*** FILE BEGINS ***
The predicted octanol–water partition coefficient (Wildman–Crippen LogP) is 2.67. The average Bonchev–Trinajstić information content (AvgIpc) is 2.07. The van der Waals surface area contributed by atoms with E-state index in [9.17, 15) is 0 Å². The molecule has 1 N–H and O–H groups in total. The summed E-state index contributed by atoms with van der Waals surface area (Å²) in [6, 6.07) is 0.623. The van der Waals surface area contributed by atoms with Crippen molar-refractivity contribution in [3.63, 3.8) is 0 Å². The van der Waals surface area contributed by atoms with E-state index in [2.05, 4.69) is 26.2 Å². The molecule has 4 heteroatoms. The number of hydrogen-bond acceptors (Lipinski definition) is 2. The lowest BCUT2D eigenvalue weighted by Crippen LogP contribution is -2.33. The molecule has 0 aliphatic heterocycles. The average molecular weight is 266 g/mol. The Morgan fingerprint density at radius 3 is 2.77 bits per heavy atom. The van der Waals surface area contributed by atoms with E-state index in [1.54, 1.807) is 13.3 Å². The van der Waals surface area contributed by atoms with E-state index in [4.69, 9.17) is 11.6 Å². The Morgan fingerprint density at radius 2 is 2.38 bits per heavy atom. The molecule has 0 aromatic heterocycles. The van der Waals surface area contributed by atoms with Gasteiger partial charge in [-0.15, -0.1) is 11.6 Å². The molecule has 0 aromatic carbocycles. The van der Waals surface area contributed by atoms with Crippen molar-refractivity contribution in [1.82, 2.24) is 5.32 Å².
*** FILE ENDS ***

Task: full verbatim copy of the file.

The predicted octanol–water partition coefficient (Wildman–Crippen LogP) is 2.67. The average Bonchev–Trinajstić information content (AvgIpc) is 2.07. The van der Waals surface area contributed by atoms with E-state index in [9.17, 15) is 0 Å². The molecule has 1 N–H and O–H groups in total. The summed E-state index contributed by atoms with van der Waals surface area (Å²) in [6, 6.07) is 0.623. The van der Waals surface area contributed by atoms with Crippen molar-refractivity contribution in [3.63, 3.8) is 0 Å². The van der Waals surface area contributed by atoms with E-state index in [2.05, 4.69) is 26.2 Å². The molecule has 4 heteroatoms. The number of hydrogen-bond acceptors (Lipinski definition) is 2. The lowest BCUT2D eigenvalue weighted by Crippen LogP contribution is -2.33. The molecule has 0 aliphatic heterocycles. The average molecular weight is 266 g/mol. The Morgan fingerprint density at radius 3 is 2.77 bits per heavy atom. The van der Waals surface area contributed by atoms with E-state index in [1.54, 1.807) is 13.3 Å². The van der Waals surface area contributed by atoms with E-state index in [4.69, 9.17) is 11.6 Å². The Morgan fingerprint density at radius 2 is 2.38 bits per heavy atom. The molecule has 0 aromatic heterocycles. The van der Waals surface area contributed by atoms with Gasteiger partial charge in [-0.15, -0.1) is 11.6 Å². The molecule has 0 aromatic carbocycles. The van der Waals surface area contributed by atoms with Crippen molar-refractivity contribution in [1.82, 2.24) is 5.32 Å².